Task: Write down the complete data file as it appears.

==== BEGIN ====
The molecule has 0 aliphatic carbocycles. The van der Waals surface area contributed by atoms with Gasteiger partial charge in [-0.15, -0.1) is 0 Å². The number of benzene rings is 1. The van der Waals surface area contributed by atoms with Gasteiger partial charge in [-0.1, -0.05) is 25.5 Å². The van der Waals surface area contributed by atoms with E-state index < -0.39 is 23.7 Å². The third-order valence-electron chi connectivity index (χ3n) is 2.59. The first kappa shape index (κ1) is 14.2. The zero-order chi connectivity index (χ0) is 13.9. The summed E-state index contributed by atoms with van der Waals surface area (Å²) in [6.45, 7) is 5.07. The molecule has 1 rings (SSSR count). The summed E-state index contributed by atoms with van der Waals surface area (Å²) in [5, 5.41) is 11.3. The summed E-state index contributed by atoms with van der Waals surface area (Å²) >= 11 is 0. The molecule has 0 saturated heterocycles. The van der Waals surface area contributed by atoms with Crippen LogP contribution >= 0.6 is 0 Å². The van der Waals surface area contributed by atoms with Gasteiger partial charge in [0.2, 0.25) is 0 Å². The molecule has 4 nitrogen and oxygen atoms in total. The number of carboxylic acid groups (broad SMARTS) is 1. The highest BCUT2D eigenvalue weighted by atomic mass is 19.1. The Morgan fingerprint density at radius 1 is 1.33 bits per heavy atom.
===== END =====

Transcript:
The molecule has 0 aliphatic carbocycles. The van der Waals surface area contributed by atoms with Gasteiger partial charge in [-0.15, -0.1) is 0 Å². The number of benzene rings is 1. The van der Waals surface area contributed by atoms with Gasteiger partial charge in [-0.1, -0.05) is 25.5 Å². The van der Waals surface area contributed by atoms with E-state index < -0.39 is 23.7 Å². The third-order valence-electron chi connectivity index (χ3n) is 2.59. The first kappa shape index (κ1) is 14.2. The zero-order chi connectivity index (χ0) is 13.9. The summed E-state index contributed by atoms with van der Waals surface area (Å²) in [6.45, 7) is 5.07. The molecule has 1 rings (SSSR count). The summed E-state index contributed by atoms with van der Waals surface area (Å²) in [5, 5.41) is 11.3. The summed E-state index contributed by atoms with van der Waals surface area (Å²) >= 11 is 0. The molecule has 0 saturated heterocycles. The van der Waals surface area contributed by atoms with Crippen LogP contribution >= 0.6 is 0 Å². The van der Waals surface area contributed by atoms with Gasteiger partial charge in [0.2, 0.25) is 0 Å². The molecule has 4 nitrogen and oxygen atoms in total. The number of carboxylic acid groups (broad SMARTS) is 1. The highest BCUT2D eigenvalue weighted by atomic mass is 19.1. The Morgan fingerprint density at radius 1 is 1.33 bits per heavy atom.